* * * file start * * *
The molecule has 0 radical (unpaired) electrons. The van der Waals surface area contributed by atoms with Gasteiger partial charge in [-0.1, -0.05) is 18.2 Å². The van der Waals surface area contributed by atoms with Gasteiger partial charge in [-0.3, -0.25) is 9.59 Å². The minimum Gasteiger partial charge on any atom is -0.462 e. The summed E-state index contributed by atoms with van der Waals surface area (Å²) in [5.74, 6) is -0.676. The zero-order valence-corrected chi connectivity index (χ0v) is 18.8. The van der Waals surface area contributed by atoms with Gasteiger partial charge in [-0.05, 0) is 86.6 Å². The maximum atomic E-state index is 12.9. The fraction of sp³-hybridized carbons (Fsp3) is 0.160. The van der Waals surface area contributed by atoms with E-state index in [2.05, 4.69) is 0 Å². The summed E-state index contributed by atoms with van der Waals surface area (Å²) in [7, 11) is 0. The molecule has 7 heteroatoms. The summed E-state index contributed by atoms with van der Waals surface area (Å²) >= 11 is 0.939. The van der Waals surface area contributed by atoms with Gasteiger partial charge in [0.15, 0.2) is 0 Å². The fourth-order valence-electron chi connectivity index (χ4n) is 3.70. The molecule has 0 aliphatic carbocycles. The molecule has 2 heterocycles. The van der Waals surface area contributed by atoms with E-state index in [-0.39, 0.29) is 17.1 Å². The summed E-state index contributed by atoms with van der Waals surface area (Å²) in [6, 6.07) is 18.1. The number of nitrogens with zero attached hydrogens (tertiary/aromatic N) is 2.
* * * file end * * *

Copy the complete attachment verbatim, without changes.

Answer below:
The molecule has 0 radical (unpaired) electrons. The van der Waals surface area contributed by atoms with Gasteiger partial charge in [-0.1, -0.05) is 18.2 Å². The van der Waals surface area contributed by atoms with Gasteiger partial charge in [-0.3, -0.25) is 9.59 Å². The minimum Gasteiger partial charge on any atom is -0.462 e. The summed E-state index contributed by atoms with van der Waals surface area (Å²) in [5.74, 6) is -0.676. The zero-order valence-corrected chi connectivity index (χ0v) is 18.8. The van der Waals surface area contributed by atoms with Gasteiger partial charge in [-0.05, 0) is 86.6 Å². The maximum atomic E-state index is 12.9. The fraction of sp³-hybridized carbons (Fsp3) is 0.160. The van der Waals surface area contributed by atoms with E-state index in [2.05, 4.69) is 0 Å². The summed E-state index contributed by atoms with van der Waals surface area (Å²) in [7, 11) is 0. The molecule has 7 heteroatoms. The summed E-state index contributed by atoms with van der Waals surface area (Å²) >= 11 is 0.939. The van der Waals surface area contributed by atoms with Gasteiger partial charge in [0.15, 0.2) is 0 Å². The fourth-order valence-electron chi connectivity index (χ4n) is 3.70. The molecule has 0 aliphatic carbocycles. The molecule has 2 heterocycles. The van der Waals surface area contributed by atoms with E-state index in [-0.39, 0.29) is 17.1 Å². The summed E-state index contributed by atoms with van der Waals surface area (Å²) in [6, 6.07) is 18.1. The number of nitrogens with zero attached hydrogens (tertiary/aromatic N) is 2.